The trigger? He didn't win the dance contest. In a single second, we had gone from brilliantly happy to devastated bolting. I had taken my eyes off him just long enough for my other child to ask me a question. It happens that fast. If D and his mom had not appeared, I could easily have lost him; he would certainly have made it to the road, and probably the highway, before I could have caught him.

It happens that fast.

So I hope you'll forgive me if I start blogging about knee recovery, followed by serious weightloss and then running training. Someone's got to be able to catch this child before we have a serious catastrophe.

Friday, June 08, 2012

Ryan Brings the Respite

Thursday, June 07, 2012

Oopsie! We lost your kid again!

You know, it is bad enough to entitle something "Oopsie, we lost your kid!" It is one of those titles that makes parents- ANY parents- cringe in fear and anger. Adding the "again"? Holy frijoles.

Joey has been having a resurgence of fight-flight behavior. In other words, he's been doing a runner. His favorite moment is PE. After all, movement takes extra energy, especially when you have vestibular issues, propioceptive issues, and problems with bilateral coordination and crossing midline.

Part of the problem is, of course, that most folks don't recognize that he has this issues. He just looks like a clumsy, chubby little guy who isn't very good at games. Consequently, they don't expect him to move very fast. They also just let him flounder in a game.

Part of the problem is Joey wants to do well at everything he does. Since his disability is being dismissed, he isn't getting appropriate support to be successful in PE. This becomes a horrifying spiral. Note the "chubby."

Part of the problem is the games they are choosing to play. I never liked dodgeball. Can you imagine Joey being smacked in the head or back by a ball? How is he going to react? How is he going to feel? Not to mention the swirl of children such a game involves, so that Joey i already overwhelmed with crowd, noise, motion all around him.

Naturally, he gets frustrated, upset, confused, and... runs for it.

By now, I would think everyone was aware that PE is a Danger Zone. We have had an aide hired to help with such moments, and this is the prime moment when Joey may need support.

Unfortunately, our aide is having some difficulties grasping how to speak Joey, how to read his cues and signs and understand how he communicates. Consequently, he escapes.

Then, remember that "they don't expect him to move very fast"? That may be true if he's trying to play a game. When bolting? He's like lightning- unpredictable and gone in a flash.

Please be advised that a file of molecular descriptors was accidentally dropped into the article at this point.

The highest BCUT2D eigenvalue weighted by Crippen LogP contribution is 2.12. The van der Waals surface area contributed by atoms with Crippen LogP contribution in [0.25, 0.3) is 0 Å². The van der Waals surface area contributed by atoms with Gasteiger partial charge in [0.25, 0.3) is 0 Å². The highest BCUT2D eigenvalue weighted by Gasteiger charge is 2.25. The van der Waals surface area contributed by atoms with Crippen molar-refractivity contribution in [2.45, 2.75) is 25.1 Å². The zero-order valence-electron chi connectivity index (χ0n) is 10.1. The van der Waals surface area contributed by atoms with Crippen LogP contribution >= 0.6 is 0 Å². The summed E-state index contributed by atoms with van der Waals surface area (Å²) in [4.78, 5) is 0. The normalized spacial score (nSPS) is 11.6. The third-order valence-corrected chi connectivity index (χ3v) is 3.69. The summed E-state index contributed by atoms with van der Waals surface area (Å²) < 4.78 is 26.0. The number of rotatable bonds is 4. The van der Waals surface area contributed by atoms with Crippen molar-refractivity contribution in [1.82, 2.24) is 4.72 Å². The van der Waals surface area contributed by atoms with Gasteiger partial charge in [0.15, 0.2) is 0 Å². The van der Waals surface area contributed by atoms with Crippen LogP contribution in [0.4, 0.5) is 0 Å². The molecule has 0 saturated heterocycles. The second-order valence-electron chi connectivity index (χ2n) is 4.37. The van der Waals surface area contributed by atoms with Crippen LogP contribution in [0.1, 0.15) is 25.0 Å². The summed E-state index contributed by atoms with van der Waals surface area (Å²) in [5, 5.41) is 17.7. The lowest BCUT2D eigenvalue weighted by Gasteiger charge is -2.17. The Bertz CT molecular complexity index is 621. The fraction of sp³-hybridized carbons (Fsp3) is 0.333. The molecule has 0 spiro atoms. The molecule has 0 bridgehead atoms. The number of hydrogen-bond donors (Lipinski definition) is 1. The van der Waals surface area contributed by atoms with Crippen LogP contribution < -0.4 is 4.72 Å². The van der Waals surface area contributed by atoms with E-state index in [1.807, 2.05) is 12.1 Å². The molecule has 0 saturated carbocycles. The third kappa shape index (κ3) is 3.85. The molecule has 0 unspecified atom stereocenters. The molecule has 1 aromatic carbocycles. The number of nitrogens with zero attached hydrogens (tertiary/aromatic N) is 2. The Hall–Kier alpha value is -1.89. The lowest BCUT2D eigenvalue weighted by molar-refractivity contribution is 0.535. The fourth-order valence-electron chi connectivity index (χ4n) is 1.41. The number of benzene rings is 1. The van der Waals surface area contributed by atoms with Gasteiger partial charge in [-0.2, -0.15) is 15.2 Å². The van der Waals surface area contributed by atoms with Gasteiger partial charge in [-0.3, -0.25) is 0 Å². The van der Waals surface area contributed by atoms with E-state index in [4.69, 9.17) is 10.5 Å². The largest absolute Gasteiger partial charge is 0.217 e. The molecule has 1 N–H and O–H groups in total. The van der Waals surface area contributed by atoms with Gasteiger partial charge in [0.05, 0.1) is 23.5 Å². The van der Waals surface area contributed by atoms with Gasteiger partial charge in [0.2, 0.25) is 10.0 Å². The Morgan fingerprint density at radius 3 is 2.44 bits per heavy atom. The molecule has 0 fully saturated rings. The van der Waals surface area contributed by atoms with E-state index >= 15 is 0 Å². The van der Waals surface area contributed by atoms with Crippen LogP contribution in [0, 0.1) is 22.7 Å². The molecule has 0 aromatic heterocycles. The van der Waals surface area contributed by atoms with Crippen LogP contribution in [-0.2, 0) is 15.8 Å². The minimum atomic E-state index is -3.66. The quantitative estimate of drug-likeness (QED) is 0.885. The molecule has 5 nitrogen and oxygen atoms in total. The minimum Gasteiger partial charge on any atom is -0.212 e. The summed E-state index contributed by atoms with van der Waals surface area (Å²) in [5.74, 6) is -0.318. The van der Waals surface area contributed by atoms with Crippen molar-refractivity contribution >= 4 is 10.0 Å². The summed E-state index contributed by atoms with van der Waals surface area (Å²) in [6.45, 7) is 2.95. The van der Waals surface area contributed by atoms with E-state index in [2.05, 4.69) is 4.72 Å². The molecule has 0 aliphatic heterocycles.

This time, he got halfway across the parking lot. That means halfway to a major state road. He didn't get farther because of quick thinking by two of his teachers, who were more accustomed to him. Both are now pretty rattled by the experience, but they did what they needed to do to calm him enough to stop him from getting to the road.

Now, note the "again."

Joey has resumed bolting at school in the last few weeks, corresponding to the arrival of the new aide. Yes, we have had meeting and meetings and meetings. Now we are considering options.

Not. Happy.

Sunday, June 03, 2012

Interpreting Email

Ok, so I have this really weird email in front of me- well, two, actually from Andy's teacher. Andy now has an IEP, categorized as "specific learning disability" and identified as having dysgraphia. We have also learned he has a visual impairment, insufficient convergence. He also is diagnosed with ADHD, but we were denied service solely because of his ADHD because he "tested in normal range."

In the first email, the teacher mentions we may want to consider what accommodations he will need to complete his SOLs because of his ADHD. The next email is the oddity- it seems to imply we can't consider accommodations because of his ADHD. To be specific, she initially asks "do you want to look into accommodations?" then says "after talking to Ms. C, my question isn't valid."

Why not?

It was my understanding that once you have an IEP, the child's needs are to be considered and met. Period. Not "just those needs pertaining to dysgraphia, because that's why he has an IEP." You don't get a separate 504 plan when you have an IEP.

Anybody else having this issue? Is it just me?